Another spin around the sun means it’s time to honor your demon-of-choice and our even more sacred gross domestic product by purchasing lavish gifts for those closest to our embattled hearts. Christmas, Hanukkah, Kwanzaa—can’t we all just get along and merge the seasonal rituals into a single celebration of our lameness and sameness? Call it Christmanzukkah, that rare time for giving just a little more than we get. C’mon, ya miserly wretches—break out the big-limit Visa—send granny to Ibiza!
But let’s start with something for the Tiny Tims and Tinas in your life, who no longer fancy yo-yos or slingshots, much preferring to watch gear-driven, plastic reptiles climb the walls. Geckobot ($49.95) is a sure-footed Slinky on steroids—build it, install batteries and learn the physics of air pressure and suction as it creeps up the picture window. Or if you’d prefer another layer of holiday chaos, dear junior can shoot HD video of this year’s ham-fest on Odyssey Toys’ Pocket Drone ($89), a fold-up, four-rotor raptor that will fly (or spy) indoors or out. All that and a 4GB microSD card for under a hundred bucks.
This tidy concert-hall-in-a-box is the season’s biggest noise in a wee package—Mass Fidelity’s Core Wireless speaker ($475 until December 25)—which sounds three-dimensional and spacious, no matter where you sit or stand. Toronto-based MF employs “wave field synthesis” (common to airport and stadium audio systems) to achieve astonishing stereophonic imaging and distortion-free clarity. Use it as a TV soundbar or to stream music, especially when space is at a premium—Core has a wee footprint and a sound that belies its size.
OK, I confess to being the male Imelda Marcos—way too into shoes, mainly for comfort (being an older coot), but with half an eye peeled for sleek styling. Both worlds collide nicely in the holiday season lineup from KEEN footwear, especially this urban nomad entry for the hard-walking souls on your best frenemies list. The Citizen Keen boot ($139) is a durable but light casual shoe, a dependable shock absorber and waterproof to boot. Comfy beyond belief, say my very tired dogs.
Know any rock fans who also read on the odd occasion? Two books from respected music industry veterans provide views of the pop scene from behind the curtain and stage-side. Michael Sigman’s History of the Music Biz features interviews with the likes of Berry Gordy and Marshall Chess, interlaced with knowing observations from his many years at the helm of Record World magazine. And Gene Sculatti’s Tryin’ to Tell a Stranger 'Bout Rock and Roll is a collection of essays from one of America’s first legit rock critics—he was there when San Fran’s psychedelic scene took shape, and he remained an acute observer of pop music for decades. Both are great reads for the aging rock-addict in the brown Barcalounger.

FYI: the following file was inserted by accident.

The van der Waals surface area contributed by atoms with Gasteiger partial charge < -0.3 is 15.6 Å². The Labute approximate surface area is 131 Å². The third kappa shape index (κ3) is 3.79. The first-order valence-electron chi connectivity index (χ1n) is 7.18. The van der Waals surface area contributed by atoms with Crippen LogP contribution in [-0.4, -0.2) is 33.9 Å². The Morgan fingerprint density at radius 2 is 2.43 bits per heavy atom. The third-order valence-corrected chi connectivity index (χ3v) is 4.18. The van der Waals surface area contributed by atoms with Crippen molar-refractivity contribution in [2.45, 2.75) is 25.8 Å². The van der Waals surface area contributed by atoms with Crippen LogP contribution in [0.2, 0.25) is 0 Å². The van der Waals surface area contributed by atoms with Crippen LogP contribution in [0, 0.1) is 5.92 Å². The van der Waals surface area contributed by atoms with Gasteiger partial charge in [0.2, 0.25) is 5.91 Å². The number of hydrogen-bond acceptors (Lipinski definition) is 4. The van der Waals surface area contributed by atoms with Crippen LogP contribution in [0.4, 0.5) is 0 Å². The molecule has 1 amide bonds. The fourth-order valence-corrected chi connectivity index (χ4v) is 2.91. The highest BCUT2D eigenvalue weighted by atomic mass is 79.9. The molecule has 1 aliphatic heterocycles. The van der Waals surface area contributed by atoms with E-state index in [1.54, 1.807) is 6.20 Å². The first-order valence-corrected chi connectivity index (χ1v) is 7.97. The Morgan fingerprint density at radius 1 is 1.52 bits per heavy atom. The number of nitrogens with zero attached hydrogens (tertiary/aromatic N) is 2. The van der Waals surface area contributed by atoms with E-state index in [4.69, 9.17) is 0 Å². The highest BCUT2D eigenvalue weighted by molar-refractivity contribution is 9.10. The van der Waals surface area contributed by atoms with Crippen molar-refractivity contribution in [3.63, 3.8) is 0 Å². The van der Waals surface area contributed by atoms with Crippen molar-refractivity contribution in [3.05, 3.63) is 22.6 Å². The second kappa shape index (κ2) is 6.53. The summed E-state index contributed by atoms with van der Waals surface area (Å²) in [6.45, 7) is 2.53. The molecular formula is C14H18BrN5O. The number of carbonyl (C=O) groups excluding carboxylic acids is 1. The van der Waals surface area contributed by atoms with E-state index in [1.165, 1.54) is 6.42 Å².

Campers, boaters, disgruntled voters! Cool your comestibles in the one and only Yeti Tundra cooler (from $249)—with three inches of insulation and an indestructible hide. They are bear-proof, keep ice icy longer than the competition and—most importantly—can store up to 50 cans of whatever ales you. They’ll even slap a corny custom logo on the outside upon request. They are the coolest of coolers and will likely outlive everything but them pesky cockroaches.
Some golfers like lasers, others depend on their baby blues, but nothing beats the ease and comfort of Bushnell’s Neo Ion GPS watch ($149). It’s preloaded with over 35,000 courses, gives distances to the front, middle and back of the green, and it is simple to read and operate. No more excuses—fire at the flagstick!
Stuck between a laptop and a tablet for the young scholars in your household? Lenovo’s Yoga Book ($549) is a 10.1-inch hybrid with a flat surface that doubles as a Wacom drawing tablet and a touch-sensitive backlit keyboard. It is thinner than a carb-starved runway model (1.5 pounds), and includes a stylus-pen for taking notes and sketching. Display is crisp for either reading or streaming HD video, powered by Intel’s Atom CPU. Available in either Windows 10 or Android operating systems.
Vizio continues to lead the budget-TV market with their new SmartCast E-Series (from $299) home theater displays, ranging in size from 43 inches to 70 inches—all with Chromecast built in for easy content-browsing and parameter control. Paired with their compact Crave 360 ($199) tube-shaped Bluetooth 4.1 speaker, you will be hard-pressed to get off the couch unless the house is on fire. And, as usual, Vizio’s wares are priced well below the competition (a 43-inch display will set you back $470).
Here’s a gadget the whole household can use—Epson America’s XP-640 “Small-in-One,” ($79) a compact marvel that will color-print wirelessly from smartphones or tablets, scan and copy at 5760-by-1440 dpi, and all for less money than dinner for two at an overpriced burger emporium. It’s not lightning-fast, but perfect for light office/home use—the XP-640 will kick out a surprisingly sharp 4-by-6 color photo in around 25 seconds. Supports SD cards and USB thumb drives, too.
Finally, if the holiday hum and thrum is getting on your nerves a wee bit, don these wireless noise-cancelling MDR 1000X headphones from Sony ($399). They fold up tiny for travel, control your music feed with a touchpad and have incredible presence in both bass and treble ranges. And a built-in mic and HD voice support enable hands-free calling. You’ll hear hi-res audio and nothing else, not even Santa tumbling down the chimney.
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